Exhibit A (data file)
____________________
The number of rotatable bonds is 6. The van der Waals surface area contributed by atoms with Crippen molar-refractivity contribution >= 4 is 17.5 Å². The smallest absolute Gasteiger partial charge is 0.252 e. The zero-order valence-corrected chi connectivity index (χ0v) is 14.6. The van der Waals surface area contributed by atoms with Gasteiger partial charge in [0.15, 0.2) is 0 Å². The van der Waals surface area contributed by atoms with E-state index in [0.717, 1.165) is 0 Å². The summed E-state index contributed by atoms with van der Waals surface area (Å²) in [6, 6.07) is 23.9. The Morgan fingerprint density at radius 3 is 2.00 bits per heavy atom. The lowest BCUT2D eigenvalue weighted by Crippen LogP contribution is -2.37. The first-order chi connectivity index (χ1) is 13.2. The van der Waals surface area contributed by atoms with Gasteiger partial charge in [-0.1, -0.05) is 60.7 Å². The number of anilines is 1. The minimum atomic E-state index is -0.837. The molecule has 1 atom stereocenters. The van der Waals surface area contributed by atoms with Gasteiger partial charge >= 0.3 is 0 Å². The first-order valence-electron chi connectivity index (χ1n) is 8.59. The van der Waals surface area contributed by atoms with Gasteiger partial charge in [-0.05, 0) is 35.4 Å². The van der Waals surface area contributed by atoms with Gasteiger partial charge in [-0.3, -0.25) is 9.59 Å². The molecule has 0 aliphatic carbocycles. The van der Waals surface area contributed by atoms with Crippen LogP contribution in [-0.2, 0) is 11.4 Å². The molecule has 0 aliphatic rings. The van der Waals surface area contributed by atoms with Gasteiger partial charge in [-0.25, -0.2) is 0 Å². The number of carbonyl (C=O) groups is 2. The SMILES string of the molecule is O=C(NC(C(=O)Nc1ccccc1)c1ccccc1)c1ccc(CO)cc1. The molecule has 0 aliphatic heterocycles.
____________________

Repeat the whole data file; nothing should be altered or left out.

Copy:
The number of rotatable bonds is 6. The van der Waals surface area contributed by atoms with Crippen molar-refractivity contribution >= 4 is 17.5 Å². The smallest absolute Gasteiger partial charge is 0.252 e. The zero-order valence-corrected chi connectivity index (χ0v) is 14.6. The van der Waals surface area contributed by atoms with Gasteiger partial charge in [0.15, 0.2) is 0 Å². The van der Waals surface area contributed by atoms with E-state index in [0.717, 1.165) is 0 Å². The summed E-state index contributed by atoms with van der Waals surface area (Å²) in [6, 6.07) is 23.9. The Morgan fingerprint density at radius 3 is 2.00 bits per heavy atom. The lowest BCUT2D eigenvalue weighted by Crippen LogP contribution is -2.37. The first-order chi connectivity index (χ1) is 13.2. The van der Waals surface area contributed by atoms with Gasteiger partial charge in [-0.1, -0.05) is 60.7 Å². The number of anilines is 1. The minimum atomic E-state index is -0.837. The molecule has 1 atom stereocenters. The van der Waals surface area contributed by atoms with Gasteiger partial charge >= 0.3 is 0 Å². The first-order valence-electron chi connectivity index (χ1n) is 8.59. The van der Waals surface area contributed by atoms with Gasteiger partial charge in [-0.05, 0) is 35.4 Å². The van der Waals surface area contributed by atoms with Gasteiger partial charge in [-0.3, -0.25) is 9.59 Å². The molecule has 0 aliphatic carbocycles. The van der Waals surface area contributed by atoms with Crippen LogP contribution in [-0.2, 0) is 11.4 Å². The molecule has 0 aliphatic rings. The van der Waals surface area contributed by atoms with Gasteiger partial charge in [-0.25, -0.2) is 0 Å². The number of carbonyl (C=O) groups is 2. The SMILES string of the molecule is O=C(NC(C(=O)Nc1ccccc1)c1ccccc1)c1ccc(CO)cc1. The molecule has 0 aliphatic heterocycles.